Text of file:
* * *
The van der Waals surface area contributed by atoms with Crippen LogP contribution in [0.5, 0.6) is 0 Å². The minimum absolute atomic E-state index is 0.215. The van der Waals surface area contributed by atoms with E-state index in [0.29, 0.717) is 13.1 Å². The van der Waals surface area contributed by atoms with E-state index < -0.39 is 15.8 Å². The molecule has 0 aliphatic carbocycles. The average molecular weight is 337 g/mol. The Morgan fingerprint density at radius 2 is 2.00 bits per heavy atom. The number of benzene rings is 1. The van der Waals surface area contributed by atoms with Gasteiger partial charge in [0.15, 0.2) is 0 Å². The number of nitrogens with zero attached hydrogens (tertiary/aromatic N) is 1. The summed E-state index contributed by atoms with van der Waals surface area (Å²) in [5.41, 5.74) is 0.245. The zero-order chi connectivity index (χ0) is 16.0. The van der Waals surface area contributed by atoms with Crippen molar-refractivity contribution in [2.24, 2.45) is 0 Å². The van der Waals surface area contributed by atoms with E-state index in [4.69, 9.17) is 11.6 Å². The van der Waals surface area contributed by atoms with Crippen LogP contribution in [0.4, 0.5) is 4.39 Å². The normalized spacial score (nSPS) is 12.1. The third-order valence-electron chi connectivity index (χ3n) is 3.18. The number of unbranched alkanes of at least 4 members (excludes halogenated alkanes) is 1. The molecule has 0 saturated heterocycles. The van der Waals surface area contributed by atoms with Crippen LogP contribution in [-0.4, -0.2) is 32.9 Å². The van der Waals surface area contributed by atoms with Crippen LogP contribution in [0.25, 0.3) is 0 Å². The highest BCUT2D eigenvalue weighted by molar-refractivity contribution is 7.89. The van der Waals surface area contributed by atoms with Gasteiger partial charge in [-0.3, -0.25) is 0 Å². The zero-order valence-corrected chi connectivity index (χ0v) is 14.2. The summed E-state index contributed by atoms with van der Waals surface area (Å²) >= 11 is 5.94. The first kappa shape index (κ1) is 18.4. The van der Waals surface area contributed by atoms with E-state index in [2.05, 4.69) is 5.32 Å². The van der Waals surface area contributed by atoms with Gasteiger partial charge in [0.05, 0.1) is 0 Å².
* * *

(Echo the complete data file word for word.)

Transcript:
The van der Waals surface area contributed by atoms with Crippen LogP contribution in [0.5, 0.6) is 0 Å². The minimum absolute atomic E-state index is 0.215. The van der Waals surface area contributed by atoms with E-state index in [0.29, 0.717) is 13.1 Å². The van der Waals surface area contributed by atoms with E-state index < -0.39 is 15.8 Å². The molecule has 0 aliphatic carbocycles. The average molecular weight is 337 g/mol. The Morgan fingerprint density at radius 2 is 2.00 bits per heavy atom. The number of benzene rings is 1. The van der Waals surface area contributed by atoms with Gasteiger partial charge in [0.15, 0.2) is 0 Å². The number of nitrogens with zero attached hydrogens (tertiary/aromatic N) is 1. The summed E-state index contributed by atoms with van der Waals surface area (Å²) in [5.41, 5.74) is 0.245. The zero-order chi connectivity index (χ0) is 16.0. The van der Waals surface area contributed by atoms with Crippen molar-refractivity contribution in [2.24, 2.45) is 0 Å². The van der Waals surface area contributed by atoms with E-state index in [4.69, 9.17) is 11.6 Å². The van der Waals surface area contributed by atoms with Crippen LogP contribution in [0.4, 0.5) is 4.39 Å². The normalized spacial score (nSPS) is 12.1. The third-order valence-electron chi connectivity index (χ3n) is 3.18. The number of unbranched alkanes of at least 4 members (excludes halogenated alkanes) is 1. The molecule has 0 saturated heterocycles. The van der Waals surface area contributed by atoms with Crippen LogP contribution in [-0.4, -0.2) is 32.9 Å². The van der Waals surface area contributed by atoms with Crippen LogP contribution in [0.25, 0.3) is 0 Å². The highest BCUT2D eigenvalue weighted by molar-refractivity contribution is 7.89. The van der Waals surface area contributed by atoms with Gasteiger partial charge in [-0.3, -0.25) is 0 Å². The zero-order valence-corrected chi connectivity index (χ0v) is 14.2. The summed E-state index contributed by atoms with van der Waals surface area (Å²) >= 11 is 5.94. The first kappa shape index (κ1) is 18.4. The van der Waals surface area contributed by atoms with E-state index in [2.05, 4.69) is 5.32 Å². The van der Waals surface area contributed by atoms with Gasteiger partial charge in [0.05, 0.1) is 0 Å².